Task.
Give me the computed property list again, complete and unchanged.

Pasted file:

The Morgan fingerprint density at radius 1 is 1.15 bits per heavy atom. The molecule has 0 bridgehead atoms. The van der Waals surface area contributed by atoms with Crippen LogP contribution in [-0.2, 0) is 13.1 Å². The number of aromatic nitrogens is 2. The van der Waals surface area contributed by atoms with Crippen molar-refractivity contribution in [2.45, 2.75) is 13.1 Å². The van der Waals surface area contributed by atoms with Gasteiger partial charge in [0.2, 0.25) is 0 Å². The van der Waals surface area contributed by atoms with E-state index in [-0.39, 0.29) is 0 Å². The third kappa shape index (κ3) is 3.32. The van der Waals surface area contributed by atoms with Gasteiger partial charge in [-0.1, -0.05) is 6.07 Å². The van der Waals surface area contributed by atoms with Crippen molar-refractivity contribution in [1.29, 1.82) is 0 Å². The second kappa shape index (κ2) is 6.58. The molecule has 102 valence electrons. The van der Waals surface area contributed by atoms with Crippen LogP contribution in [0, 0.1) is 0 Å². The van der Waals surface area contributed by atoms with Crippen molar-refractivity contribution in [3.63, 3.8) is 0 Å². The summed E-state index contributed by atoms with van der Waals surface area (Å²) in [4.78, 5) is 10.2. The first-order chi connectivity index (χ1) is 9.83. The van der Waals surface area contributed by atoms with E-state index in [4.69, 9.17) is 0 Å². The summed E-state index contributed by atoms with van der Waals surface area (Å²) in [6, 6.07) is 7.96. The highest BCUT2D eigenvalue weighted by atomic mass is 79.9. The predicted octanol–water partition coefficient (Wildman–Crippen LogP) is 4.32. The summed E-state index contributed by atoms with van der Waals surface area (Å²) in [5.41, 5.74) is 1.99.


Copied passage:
The Morgan fingerprint density at radius 1 is 1.15 bits per heavy atom. The molecule has 0 bridgehead atoms. The van der Waals surface area contributed by atoms with Crippen LogP contribution in [-0.2, 0) is 13.1 Å². The number of aromatic nitrogens is 2. The van der Waals surface area contributed by atoms with Crippen molar-refractivity contribution in [2.45, 2.75) is 13.1 Å². The van der Waals surface area contributed by atoms with Gasteiger partial charge in [0.2, 0.25) is 0 Å². The van der Waals surface area contributed by atoms with E-state index in [-0.39, 0.29) is 0 Å². The third kappa shape index (κ3) is 3.32. The van der Waals surface area contributed by atoms with Gasteiger partial charge in [-0.1, -0.05) is 6.07 Å². The van der Waals surface area contributed by atoms with Crippen molar-refractivity contribution in [1.29, 1.82) is 0 Å². The second kappa shape index (κ2) is 6.58. The molecule has 102 valence electrons. The van der Waals surface area contributed by atoms with Crippen LogP contribution in [0, 0.1) is 0 Å². The van der Waals surface area contributed by atoms with Crippen molar-refractivity contribution in [3.63, 3.8) is 0 Å². The summed E-state index contributed by atoms with van der Waals surface area (Å²) in [4.78, 5) is 10.2. The first-order chi connectivity index (χ1) is 9.83. The van der Waals surface area contributed by atoms with E-state index in [4.69, 9.17) is 0 Å². The summed E-state index contributed by atoms with van der Waals surface area (Å²) in [6, 6.07) is 7.96. The highest BCUT2D eigenvalue weighted by atomic mass is 79.9. The predicted octanol–water partition coefficient (Wildman–Crippen LogP) is 4.32. The summed E-state index contributed by atoms with van der Waals surface area (Å²) in [5.41, 5.74) is 1.99.